Before there was The Wire.
Before there was The Shield.
Before there was The Beast.
Way before American television got gritty, there was Da Vinci’s Inquest, a Canadian crime series loosely based on real-life Vancouver coroner (later Mayor) Larry Campbell. Created by Chris Haddock, who cut his teeth writing for shows like Airwolf and Night Heat. In the late 80s, he worked on a show called Diamonds, a somewhat frothy (think Castle) show starring Nicholas Campbell. Haddock created the character of Dominic Da Vinci especially for Campbell, who has said many times that the role is his favorite part ever.
Campbell, one of Canada’s most visible actors, had to fight off a “pretty boy” image in his younger days. He was the original Hitchhiker before Page Fletcher took over–but since then he’s alternated between leading man roles and character parts. He’s done a slew of movies and television series on both sides of the border, most recently playing Chief Wuornos in SyFy’s series Haven. (Audience might remember him as the murderous deputy in Stephen King’s Dead Zone.)
Campbell was the title character, but he was book-ended in the series by two generations of co-stars, Donnelly Rhodes as the alcoholic, acerbic, chain-smoking veteran detective Leo Shannon and former child actor Ian Tracey as Det. Mick Leary. Their characters were complicated, multi-dimensional, and layered. Rhodes, who played the irascible doctor in the reboot of Battlestar Galactica, had the showier part, playing an unrepentent racist who nevertheless exacted his own brand of justice when a native Canadian woman is murdered. (By law, Canadian television casts must reflect the ethnic makeup of the population, so the Da Vinci’s Inquest casting went way beyond a couple of minor black and Asian characters, which made it way more interesting than so many white-bread American shows.)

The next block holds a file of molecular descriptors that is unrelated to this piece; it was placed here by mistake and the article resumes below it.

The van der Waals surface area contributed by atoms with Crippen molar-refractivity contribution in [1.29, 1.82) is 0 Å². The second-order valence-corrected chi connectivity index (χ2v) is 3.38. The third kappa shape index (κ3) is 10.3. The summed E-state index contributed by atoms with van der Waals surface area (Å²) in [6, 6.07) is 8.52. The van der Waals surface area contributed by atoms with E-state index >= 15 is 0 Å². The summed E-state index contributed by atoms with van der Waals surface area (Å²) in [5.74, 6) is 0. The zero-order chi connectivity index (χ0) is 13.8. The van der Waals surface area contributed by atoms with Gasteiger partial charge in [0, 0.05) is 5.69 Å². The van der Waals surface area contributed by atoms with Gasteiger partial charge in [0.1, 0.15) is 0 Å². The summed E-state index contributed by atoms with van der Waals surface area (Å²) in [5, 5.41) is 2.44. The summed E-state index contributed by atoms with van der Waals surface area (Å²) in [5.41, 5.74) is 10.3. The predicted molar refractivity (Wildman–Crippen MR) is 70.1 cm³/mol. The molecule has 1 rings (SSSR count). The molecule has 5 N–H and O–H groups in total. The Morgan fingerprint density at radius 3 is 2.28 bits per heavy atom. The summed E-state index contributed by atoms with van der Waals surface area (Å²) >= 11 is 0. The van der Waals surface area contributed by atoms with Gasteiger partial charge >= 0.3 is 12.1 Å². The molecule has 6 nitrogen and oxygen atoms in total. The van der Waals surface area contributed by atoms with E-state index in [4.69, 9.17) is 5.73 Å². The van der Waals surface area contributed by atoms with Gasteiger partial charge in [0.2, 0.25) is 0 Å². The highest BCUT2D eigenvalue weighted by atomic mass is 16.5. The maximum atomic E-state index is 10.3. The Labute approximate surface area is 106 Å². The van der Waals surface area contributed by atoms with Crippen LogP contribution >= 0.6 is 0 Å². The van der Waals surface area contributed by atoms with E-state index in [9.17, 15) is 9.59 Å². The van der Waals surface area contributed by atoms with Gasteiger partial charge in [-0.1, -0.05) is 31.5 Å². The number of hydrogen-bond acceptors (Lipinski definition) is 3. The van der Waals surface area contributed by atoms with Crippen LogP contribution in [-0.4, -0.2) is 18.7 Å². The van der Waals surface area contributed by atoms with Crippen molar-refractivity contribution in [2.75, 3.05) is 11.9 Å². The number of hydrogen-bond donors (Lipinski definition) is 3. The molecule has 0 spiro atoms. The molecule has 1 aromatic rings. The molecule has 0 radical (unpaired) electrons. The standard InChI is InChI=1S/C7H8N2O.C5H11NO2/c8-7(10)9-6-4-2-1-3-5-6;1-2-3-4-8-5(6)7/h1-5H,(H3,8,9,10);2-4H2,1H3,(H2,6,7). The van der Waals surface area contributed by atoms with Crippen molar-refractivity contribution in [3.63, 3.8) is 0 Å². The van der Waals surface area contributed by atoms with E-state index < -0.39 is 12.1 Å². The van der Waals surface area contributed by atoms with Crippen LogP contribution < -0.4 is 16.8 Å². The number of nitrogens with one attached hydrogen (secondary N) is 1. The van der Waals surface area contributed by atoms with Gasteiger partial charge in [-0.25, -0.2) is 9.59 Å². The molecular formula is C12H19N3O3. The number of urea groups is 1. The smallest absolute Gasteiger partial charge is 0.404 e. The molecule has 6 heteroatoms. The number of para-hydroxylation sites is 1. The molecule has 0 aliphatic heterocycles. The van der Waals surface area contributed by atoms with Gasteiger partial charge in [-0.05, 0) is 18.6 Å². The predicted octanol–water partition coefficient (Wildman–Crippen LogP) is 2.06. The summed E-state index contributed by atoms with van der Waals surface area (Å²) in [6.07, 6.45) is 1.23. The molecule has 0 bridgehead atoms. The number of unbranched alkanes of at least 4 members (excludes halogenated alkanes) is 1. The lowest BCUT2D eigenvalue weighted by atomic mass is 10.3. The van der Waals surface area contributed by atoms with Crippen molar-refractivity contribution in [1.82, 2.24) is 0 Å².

Tracey’s intensity was not unlike David Caruso in the early days of NYPD Blue. In one of the later years of the series, his character went spectacularly off the rails after the suicide of a cop with a crush on him. Tracey would later go on to star in Intelligence, playing a crime kingpin working with the cops in a show created for him by Chris Haddock.
The episodes of Da Vinci’s Inquest were packed with a who’s who of Canadian actors, from Eric Petersen to Matt Frewer to smoky-voiced Gwyneth Walsh, who played Da Vinci’s ex-wife, medical examiner Patricia Da Vinci (who has left him for his boss as the show opens). Sarah Strange, who was in Men in Trees, took a small part as a secretary and turned every moment into a showcase with her quirky acting choices.
As good as the acting was, though, it was the writing that drew audiences in. Haddock wrote 91 of the episodes and not one of them had a false note. The show tackled tough themes–elder abuse, drug abuse, First Nation rights, sex worker rights, immigration, racial conflict–and the episodes were unflinching.
The show’s been off the air for half a dozen years, but if you haven’t seen Da Vinci’s Inquest and you love character-driven, issues-oriented crime shows with adult themes (and language–they can use profanity on CBC), you owe it to yourself to track this series down.
Where to find Da Vinci’s Inquest:
Hulu has the first two seasons available. Netflix has the first three seasons available for instant streaming. YouTube offers selected episodes of both Da Vinci’s Inquest and Da Vinci’s City Hall, but they have to be watched in ten-minute increments. YouTube also has a lot of “Behind the scenes” interviews with the Da Vinci actors and writer Chris Haddock. Amazon.com has the first three seasons for sale and also offers individual episodes.